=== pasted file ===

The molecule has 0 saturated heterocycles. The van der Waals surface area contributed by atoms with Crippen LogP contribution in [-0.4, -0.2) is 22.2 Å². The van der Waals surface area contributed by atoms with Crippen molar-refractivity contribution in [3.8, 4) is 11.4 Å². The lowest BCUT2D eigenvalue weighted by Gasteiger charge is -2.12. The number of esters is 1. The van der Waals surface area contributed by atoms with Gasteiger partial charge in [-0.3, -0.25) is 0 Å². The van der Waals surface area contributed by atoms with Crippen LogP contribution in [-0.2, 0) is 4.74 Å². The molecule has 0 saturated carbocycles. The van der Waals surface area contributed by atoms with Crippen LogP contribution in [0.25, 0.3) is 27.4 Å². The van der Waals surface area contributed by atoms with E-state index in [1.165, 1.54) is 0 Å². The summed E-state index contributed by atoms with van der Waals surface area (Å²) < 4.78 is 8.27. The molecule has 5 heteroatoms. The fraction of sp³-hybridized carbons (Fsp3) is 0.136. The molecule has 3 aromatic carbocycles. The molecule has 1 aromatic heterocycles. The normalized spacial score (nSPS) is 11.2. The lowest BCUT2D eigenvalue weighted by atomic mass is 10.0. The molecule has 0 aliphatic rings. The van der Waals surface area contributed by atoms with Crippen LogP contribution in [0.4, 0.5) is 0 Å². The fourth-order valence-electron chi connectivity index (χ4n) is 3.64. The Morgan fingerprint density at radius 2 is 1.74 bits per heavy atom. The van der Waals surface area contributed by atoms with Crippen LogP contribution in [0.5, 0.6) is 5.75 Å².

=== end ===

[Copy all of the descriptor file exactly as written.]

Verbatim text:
The molecule has 0 saturated heterocycles. The van der Waals surface area contributed by atoms with Crippen LogP contribution in [-0.4, -0.2) is 22.2 Å². The van der Waals surface area contributed by atoms with Crippen molar-refractivity contribution in [3.8, 4) is 11.4 Å². The lowest BCUT2D eigenvalue weighted by Gasteiger charge is -2.12. The number of esters is 1. The van der Waals surface area contributed by atoms with Gasteiger partial charge in [-0.3, -0.25) is 0 Å². The van der Waals surface area contributed by atoms with Crippen LogP contribution in [-0.2, 0) is 4.74 Å². The molecule has 0 saturated carbocycles. The van der Waals surface area contributed by atoms with Crippen LogP contribution in [0.25, 0.3) is 27.4 Å². The van der Waals surface area contributed by atoms with E-state index in [1.165, 1.54) is 0 Å². The summed E-state index contributed by atoms with van der Waals surface area (Å²) < 4.78 is 8.27. The molecule has 5 heteroatoms. The fraction of sp³-hybridized carbons (Fsp3) is 0.136. The molecule has 3 aromatic carbocycles. The molecule has 1 aromatic heterocycles. The normalized spacial score (nSPS) is 11.2. The lowest BCUT2D eigenvalue weighted by atomic mass is 10.0. The molecule has 0 aliphatic rings. The van der Waals surface area contributed by atoms with Crippen LogP contribution in [0.4, 0.5) is 0 Å². The fourth-order valence-electron chi connectivity index (χ4n) is 3.64. The Morgan fingerprint density at radius 2 is 1.74 bits per heavy atom. The van der Waals surface area contributed by atoms with Crippen LogP contribution in [0.5, 0.6) is 5.75 Å².